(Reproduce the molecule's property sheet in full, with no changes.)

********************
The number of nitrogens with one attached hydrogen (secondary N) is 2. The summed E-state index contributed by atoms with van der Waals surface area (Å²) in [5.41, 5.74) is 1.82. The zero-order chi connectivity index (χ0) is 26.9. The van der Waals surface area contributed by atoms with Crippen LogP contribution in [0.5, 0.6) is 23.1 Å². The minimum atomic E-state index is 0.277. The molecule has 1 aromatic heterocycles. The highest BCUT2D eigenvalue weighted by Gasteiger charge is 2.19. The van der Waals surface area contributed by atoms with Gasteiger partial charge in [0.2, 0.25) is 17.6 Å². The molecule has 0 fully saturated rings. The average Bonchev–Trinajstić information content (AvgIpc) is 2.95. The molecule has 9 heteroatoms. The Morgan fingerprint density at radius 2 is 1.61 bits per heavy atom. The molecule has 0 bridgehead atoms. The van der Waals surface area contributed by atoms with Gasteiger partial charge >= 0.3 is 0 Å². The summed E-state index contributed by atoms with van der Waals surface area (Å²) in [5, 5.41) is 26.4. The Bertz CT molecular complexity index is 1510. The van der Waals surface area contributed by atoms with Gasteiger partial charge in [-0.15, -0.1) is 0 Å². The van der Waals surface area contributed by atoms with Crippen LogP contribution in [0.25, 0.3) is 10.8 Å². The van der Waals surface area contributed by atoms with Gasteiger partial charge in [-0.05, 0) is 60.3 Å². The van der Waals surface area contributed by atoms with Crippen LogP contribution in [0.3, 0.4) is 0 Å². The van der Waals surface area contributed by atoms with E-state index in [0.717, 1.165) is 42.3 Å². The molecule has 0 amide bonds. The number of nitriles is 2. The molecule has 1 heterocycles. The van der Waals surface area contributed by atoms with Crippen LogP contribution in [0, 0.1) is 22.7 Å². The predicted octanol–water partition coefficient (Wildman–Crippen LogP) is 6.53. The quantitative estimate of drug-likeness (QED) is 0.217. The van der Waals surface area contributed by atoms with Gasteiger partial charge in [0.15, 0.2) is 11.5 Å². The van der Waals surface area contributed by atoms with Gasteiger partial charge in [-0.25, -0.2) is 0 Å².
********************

The number of nitrogens with one attached hydrogen (secondary N) is 2. The summed E-state index contributed by atoms with van der Waals surface area (Å²) in [5.41, 5.74) is 1.82. The zero-order chi connectivity index (χ0) is 26.9. The van der Waals surface area contributed by atoms with Crippen LogP contribution in [0.5, 0.6) is 23.1 Å². The minimum atomic E-state index is 0.277. The molecule has 1 aromatic heterocycles. The highest BCUT2D eigenvalue weighted by Gasteiger charge is 2.19. The van der Waals surface area contributed by atoms with Gasteiger partial charge in [0.2, 0.25) is 17.6 Å². The molecule has 0 fully saturated rings. The average Bonchev–Trinajstić information content (AvgIpc) is 2.95. The molecule has 9 heteroatoms. The Morgan fingerprint density at radius 2 is 1.61 bits per heavy atom. The molecule has 0 bridgehead atoms. The van der Waals surface area contributed by atoms with Gasteiger partial charge >= 0.3 is 0 Å². The summed E-state index contributed by atoms with van der Waals surface area (Å²) in [5, 5.41) is 26.4. The Bertz CT molecular complexity index is 1510. The van der Waals surface area contributed by atoms with Gasteiger partial charge in [-0.15, -0.1) is 0 Å². The van der Waals surface area contributed by atoms with Crippen LogP contribution in [0.25, 0.3) is 10.8 Å². The van der Waals surface area contributed by atoms with Gasteiger partial charge in [-0.05, 0) is 60.3 Å². The van der Waals surface area contributed by atoms with Crippen LogP contribution in [0.3, 0.4) is 0 Å². The van der Waals surface area contributed by atoms with E-state index in [0.717, 1.165) is 42.3 Å². The molecule has 0 amide bonds. The number of nitriles is 2. The molecule has 1 heterocycles. The van der Waals surface area contributed by atoms with Crippen LogP contribution in [0, 0.1) is 22.7 Å². The predicted octanol–water partition coefficient (Wildman–Crippen LogP) is 6.53. The quantitative estimate of drug-likeness (QED) is 0.217. The van der Waals surface area contributed by atoms with Gasteiger partial charge in [0.15, 0.2) is 11.5 Å². The van der Waals surface area contributed by atoms with Gasteiger partial charge in [-0.25, -0.2) is 0 Å².